We already give to animals a certain amount of due process and protection based on very subjective measures, with graduated rights to boot. For instance, I can butcher my own goats or chickens at home, but if I put my aging dog or cat down myself, I can be charged with animal cruelty. Only a vet is allowed to do this in my county. If a dog is found without access to water or shelter from the weather (space under a porch doesn’t count), the owner of the animal is charged with cruelty. If I was an amateur entomologist, I could have as many pet bugs as I wanted, poison them with toxic chemicals, starve them, drown them and put them out into the cold weather at will without bringing the law down on myself. I could do nothing of the sort with a dog or a cat. Given that we already have a graduated system of rights and protections for animals, why create a new class and call those rights “human” rights? It smacks of unnecessary, ostentatious, showboating to score political points with folks in certain materialist crowds.

Kevin’s last two paragraphs more succinctly make the point I’m trying to make, but hopefully these concrete examples add something. Why, Stevie, is it necessary to create an entire new class of rights, when we already have a graduated system of rights based on subjective measures of sentience and “petness?” Why not simply modify the laws we already have? What are the benefits of calling the new set of rights, “human rights?”


steviepinhead said...

Hmm. I haven't actually looked at the Spanish legislation but, again, the way it was explained by the proponent interviewed on NPR, no new class of "human" rights is being extended. As I said in my opening post:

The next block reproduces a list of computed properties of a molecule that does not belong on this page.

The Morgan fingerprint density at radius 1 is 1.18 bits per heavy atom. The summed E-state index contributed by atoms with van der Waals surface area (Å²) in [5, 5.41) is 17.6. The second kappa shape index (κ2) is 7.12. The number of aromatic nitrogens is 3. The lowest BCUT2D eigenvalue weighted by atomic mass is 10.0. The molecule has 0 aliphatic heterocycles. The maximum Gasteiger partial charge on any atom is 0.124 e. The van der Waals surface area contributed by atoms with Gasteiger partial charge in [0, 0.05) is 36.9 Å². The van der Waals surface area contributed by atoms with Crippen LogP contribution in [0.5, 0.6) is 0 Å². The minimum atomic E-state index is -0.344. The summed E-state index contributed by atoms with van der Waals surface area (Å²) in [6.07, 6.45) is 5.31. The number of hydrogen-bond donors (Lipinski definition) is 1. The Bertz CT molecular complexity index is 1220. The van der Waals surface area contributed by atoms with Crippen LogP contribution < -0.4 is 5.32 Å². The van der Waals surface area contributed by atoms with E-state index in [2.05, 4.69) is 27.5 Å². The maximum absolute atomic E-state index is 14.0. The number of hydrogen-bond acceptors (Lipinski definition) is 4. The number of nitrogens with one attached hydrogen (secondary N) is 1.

"[S]he did make a different point, and the one that I mainly wish to discuss here: the legislation does not, she claims, confer legal "humanity" on great apes.

"Instead, said she, it confers a limited sort of legal "person"-hood. *** [C]onsider that there is some support for making the "human being"/"legal person" distinction: corporations, for example, are legal "persons" (they can sue and be sued; own, sell, and lease, etc., real and personal property...), but are clearly not human beings."

MB argues (here and in our prior reactions to the Michael Vick prosecution) that American (or Canadian?) animal abuse legislation may have already gone to far. Yet he also seems to be arguing that it is better to expand this same anti-abuse class of legislation than to extend "human" rights (see above) to the great apes... Either I'm not grasping what MB's underlying concern is, or he's saying that -- while some state or national anti-abuse legislation has already overreached its proper ends -- that same class of legislation (as appropriately drafted) is still the best avenue for extending some sort of rights or protections to great apes.